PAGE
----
Satellite fitted vulture released for the first time in India

The decision to release the vulture was taken after the forest officers' meeting. Eventually, 6 vultures were released in wild on Tuesday with a satellite transmitter. Tags have been placed in their body for continuous monitoring as the vultures can fly as long as 100 km per day. The experts keep constant monitoring through CCTV in the aviaries. 

Satellite fitted vulture released for the first time in India

Situated outside the Buxa Tiger Reserve of West Bengal, the Rajabhatkhawa center is the same centre were the first successful captive breeding of vultures took place. On Tuesday (December 18), the center released vultures into wild for the first time in the world. The Rajabhatkhawa centre earlier provided shelter to two-three rescued vultures and was founded as the second such center in the world following Pinjore, Haryana. The successful breeding done here has drawn attention from all corners. 

The decision to release the vulture was taken after the forest officers' meeting. Eventually, 6 vultures were released in wild on Tuesday with a satellite transmitter. Tags has been placed in their body for continuous monitoring as the vultures can fly as long as 100 km per day. The experts keep constant monitoring through CCTV in the aviaries.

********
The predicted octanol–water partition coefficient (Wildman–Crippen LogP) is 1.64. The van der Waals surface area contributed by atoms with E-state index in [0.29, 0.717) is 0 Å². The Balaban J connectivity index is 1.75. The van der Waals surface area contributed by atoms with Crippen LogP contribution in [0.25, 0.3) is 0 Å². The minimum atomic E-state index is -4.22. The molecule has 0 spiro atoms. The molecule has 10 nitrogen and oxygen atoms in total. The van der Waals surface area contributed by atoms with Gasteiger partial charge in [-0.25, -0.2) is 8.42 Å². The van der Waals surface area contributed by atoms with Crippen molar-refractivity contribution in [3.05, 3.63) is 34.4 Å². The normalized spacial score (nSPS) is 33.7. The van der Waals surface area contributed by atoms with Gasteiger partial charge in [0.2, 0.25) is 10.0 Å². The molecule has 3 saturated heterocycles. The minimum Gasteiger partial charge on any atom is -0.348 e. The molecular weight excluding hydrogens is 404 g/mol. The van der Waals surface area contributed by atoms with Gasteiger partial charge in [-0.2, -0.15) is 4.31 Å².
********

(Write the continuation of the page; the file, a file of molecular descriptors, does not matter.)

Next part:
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The experts have chosen Himalayan Griffon or Himalayan vulture, a surrogate species for this soft release. The release aviary has already been prepared.  Since the vultures are not familiar to nature initially they were released in release aviary. It is made such a way that the vultures could be able to interact with nature as well as with the wild birds and get acclimatized. Then there was a trial run with dummy satellite transmitters. 

There are different types of aviaries kept in Rajabhatkhowa center the like display aviaries, hospital aviaries and release aviary for soft release. A vulture finds a partner and after mating a vulture lays only one egg. The mother and the father incubate the egg alternately for 55 to 60 days. The vultures live in a colony and interestingly monogamous. 

It all started long back in 2006 when the population of vultures has gone down badly. Mostly due to the rampant use of Diclofenac in cattle. It was like an epidemic where the entire vulture population went under threat. The white back vulture population faced a 99.9% decrease whereas slender-billed and long-billed vulture populations faced 97% decrease. Till date, the number of captive breeding is 57 in the center. And the total number of vultures has gone up to 131.